Thoughts #28: Price of a Human Being

While researching for another earlier post, I found this - someone tried to calculate the price of a human being by amalgamating what each and every organ can fetch in the black market. It's USD45m according to the Medical Futurist.

We can put price tags on everything but intrinsic value is not price. The value of a human being is up to us to create and is always far greater whatever price tag whoever wants to put on.

Thursday, July 07, 2022

2022 SG Dividend List

We are at a good time to look at the annual dividend list again and as market cycle goes, we are back in the doldrums and therefore see a lot more names just in our beloved little red dot. The criteria have to be added so that we can down to a manageable list.

For the first time in a long while, I used the PE cap to limit the number of names. I put a cap at 20x meaning that any stock trading at more than 20x will be cut out. Surprisingly, I still get so many names that we need have two lists below (ranked by market cap). This year, we see a lot of property names and new names which, to be honest, I have not studied and would not be able to comment.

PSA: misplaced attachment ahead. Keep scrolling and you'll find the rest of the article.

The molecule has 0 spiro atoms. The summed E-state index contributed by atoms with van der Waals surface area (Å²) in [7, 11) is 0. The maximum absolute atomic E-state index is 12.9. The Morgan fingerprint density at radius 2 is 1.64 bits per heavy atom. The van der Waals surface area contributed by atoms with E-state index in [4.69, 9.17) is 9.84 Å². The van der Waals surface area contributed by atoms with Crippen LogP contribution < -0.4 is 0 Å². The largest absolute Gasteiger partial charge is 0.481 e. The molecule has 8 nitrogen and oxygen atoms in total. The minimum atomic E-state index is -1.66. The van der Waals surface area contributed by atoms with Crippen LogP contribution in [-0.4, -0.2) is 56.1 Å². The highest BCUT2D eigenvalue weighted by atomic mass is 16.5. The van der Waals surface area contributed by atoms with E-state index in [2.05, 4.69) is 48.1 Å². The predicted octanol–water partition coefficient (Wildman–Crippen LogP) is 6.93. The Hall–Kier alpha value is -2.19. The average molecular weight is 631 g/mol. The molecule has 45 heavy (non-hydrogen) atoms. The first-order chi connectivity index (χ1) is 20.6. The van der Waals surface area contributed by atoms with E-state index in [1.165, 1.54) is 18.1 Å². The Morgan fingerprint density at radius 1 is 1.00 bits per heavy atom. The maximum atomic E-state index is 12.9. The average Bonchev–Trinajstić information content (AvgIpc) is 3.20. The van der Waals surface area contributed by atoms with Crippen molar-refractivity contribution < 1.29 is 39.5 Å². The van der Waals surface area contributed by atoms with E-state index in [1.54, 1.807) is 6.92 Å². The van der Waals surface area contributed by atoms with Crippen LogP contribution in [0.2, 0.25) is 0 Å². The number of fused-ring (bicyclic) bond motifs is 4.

At the top of the market cap range, we start with Thai Beverage at close to SGD18bn market cap. I have owned this name for a while and I believe this is perhaps one of the rare compounders we can find on SGX. The numbers speak for themselves, double digits margins and double digit ROEs. I would argue that at 16x price earnings, this name is not expensive. Top Glove of Malaysia is another superb company but the numbers do look strange with ROE over 100% and dividend over 20%. That said, we know its strengths and kudos to the managers who brought the company to such global success over time. Alas, both of these strong names are not home grown Singapore companies.